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Dr. B.
Dr. B., Board Certified Veterinarian
Category: Vet
Satisfied Customers: 22616
Experience:  General practice veterinary surgeon with extensive experience in a wide range of species.
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My Staffordshire Bull Terrier is looking a bit overweight and

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My Staffordshire Bull Terrier is looking a bit overweight and her legs are not so steady after walks anymore. She will be 8 years in November. I have tried weighing her on my scales with me and have tried converting it from 3.3/4 stone and make it 21kg or 46lbs. Does that sound about right for a dressed female of her age?

Hello & welcome, I am Dr. B, a licensed veterinarian and I would like to help you with your wee one today.

Now if she is 3.75 stone that actually works out to 23.8 kgs, which is going to be more then the average Staffie should weigh. Generally speaking, we tend to want spayed females to be closer to 15kg. That said, some Staffies do have larger conformations then others and therefore can hold more weight than others.

Therefore, we only use weight as a guide with dogs and instead look at their body condition and score this to determine if they are overweight. Now this is something you can do at home to appreciate if Sammy is overweight. To do so, I advise comparing her to this chart (HERE) and descriptions for each weight score. A dog should fall within the 3rd or "ideal" category. Of course, do note that Staffies never quite have the waist line that we see in other breeds.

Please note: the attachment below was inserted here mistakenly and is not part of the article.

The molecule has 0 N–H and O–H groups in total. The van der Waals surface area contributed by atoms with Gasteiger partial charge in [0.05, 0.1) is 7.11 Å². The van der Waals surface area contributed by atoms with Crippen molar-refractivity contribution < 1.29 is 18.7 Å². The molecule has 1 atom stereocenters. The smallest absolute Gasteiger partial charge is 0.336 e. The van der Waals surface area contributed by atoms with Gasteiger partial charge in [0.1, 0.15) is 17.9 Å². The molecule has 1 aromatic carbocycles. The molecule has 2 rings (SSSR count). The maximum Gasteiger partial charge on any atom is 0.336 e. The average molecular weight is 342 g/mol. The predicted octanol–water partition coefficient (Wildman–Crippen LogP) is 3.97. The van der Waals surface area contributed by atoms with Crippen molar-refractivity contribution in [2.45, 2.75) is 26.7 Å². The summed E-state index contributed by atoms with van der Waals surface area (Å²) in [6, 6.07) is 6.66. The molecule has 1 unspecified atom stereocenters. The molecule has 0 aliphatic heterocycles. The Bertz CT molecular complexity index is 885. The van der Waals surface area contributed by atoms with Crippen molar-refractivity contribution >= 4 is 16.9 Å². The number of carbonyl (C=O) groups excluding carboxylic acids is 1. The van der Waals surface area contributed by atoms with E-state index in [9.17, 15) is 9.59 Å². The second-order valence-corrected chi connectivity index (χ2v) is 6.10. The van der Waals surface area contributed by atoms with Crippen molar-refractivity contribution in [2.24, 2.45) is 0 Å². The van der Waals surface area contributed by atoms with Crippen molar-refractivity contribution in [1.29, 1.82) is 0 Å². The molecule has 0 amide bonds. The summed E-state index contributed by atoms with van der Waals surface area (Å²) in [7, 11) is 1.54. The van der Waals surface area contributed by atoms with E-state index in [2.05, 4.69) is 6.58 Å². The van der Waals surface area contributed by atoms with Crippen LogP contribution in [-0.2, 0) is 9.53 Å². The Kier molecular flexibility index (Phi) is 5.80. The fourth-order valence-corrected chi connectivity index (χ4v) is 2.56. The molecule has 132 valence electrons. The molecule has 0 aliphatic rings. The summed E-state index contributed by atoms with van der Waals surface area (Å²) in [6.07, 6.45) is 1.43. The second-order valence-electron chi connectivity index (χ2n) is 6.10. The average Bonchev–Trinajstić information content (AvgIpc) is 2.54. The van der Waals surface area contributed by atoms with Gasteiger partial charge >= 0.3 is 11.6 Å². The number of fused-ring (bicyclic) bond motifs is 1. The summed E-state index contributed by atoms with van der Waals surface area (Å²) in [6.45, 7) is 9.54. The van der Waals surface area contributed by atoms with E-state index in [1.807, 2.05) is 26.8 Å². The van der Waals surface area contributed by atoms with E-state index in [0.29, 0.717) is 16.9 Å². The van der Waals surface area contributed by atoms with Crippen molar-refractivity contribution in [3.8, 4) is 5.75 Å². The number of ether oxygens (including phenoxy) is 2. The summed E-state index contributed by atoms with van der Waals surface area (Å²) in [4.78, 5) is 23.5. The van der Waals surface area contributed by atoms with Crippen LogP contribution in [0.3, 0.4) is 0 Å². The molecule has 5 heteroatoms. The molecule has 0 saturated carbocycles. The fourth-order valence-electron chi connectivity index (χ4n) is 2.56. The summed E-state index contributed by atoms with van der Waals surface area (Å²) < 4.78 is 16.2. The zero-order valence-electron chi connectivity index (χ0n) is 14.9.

If you check this, and Sammy is over a 3 out of 5, then we'd want to think about a diet. To diet dogs, it often helps to restrict treats, feed based on the dog's foods advise on the label. If you have been overfeeding, then try to feed for her weight. Once you have done that, you can start to taper her food ration, slowly lowering it to a kilogram or two below what she currently weighs. Once she reaches that goal, you do so again until you get her down to a proper body condition for her size. If restricting the diet leads to too little food, then it is worth considering offer a lower calorie/lower fat diet so that you can balance her intake without starving her. There are a range of low calorie diets on the market (ie Royal Canin Obesity, Hill's W/D and R/D) that can be considered if need be.

Furthermore, I would note that if you are struggling with determining her body condition or with a weight loss program for her, many veterinary practices do offer free weight clinics with the practice nurse. These can be very helpful to get you started. A nurse can aid you in determining what her body condition score is and help you set up a weight loss plan for Sammy. So, if she is overweight or you are in doubt, this would be a good option.

Finally, just to comment on her issues during walks, carrying extra weight will be putting more strain on her joints. Therefore, if she is showing a wee bit of a struggle, do consider supplementing her with glucosamine and chondroitin. These are a nutrient supplement that is available at your vets, pet shops, and health food stores (as capsules, liquids, and even treats). There are a range of products on the markets and the ones we typically use for dogs in this situation would be Cosequin, Seraquin (LINK), and Flexivet. THey work by aiding joint suppleness by helping cartilage replenish itself and blocking enzyme destruction of cartilage in the joint. Often we can find this helpful in animals with early signs of arthritis and if her joints are under strain from her weight, this could help her.. Normally we give dogs 300mg glucosamine + 50mg chondroitin a day per 10 pounds of body weight. So, this would be something to try here for Sammy.

Overall, I am concerned that Sammy is carrying more weight then she should be. Therefore, do consider checking a body condition score just now to appreciate if that is the case for her. If she is, then a diet would be something to consider here. And while you are addressing that weight, do consider glucosamine/chondroitin to try to support those struggling legs.

I hope this information is helpful.

If you need any additional information, do not hesitate to ask!

All the best,

Dr. B.


If you have any other questions, please ask me – I’ll be happy to respond. Please remember to rate my service once you have all the information you need. Thank you and hope to see you again soon! : )

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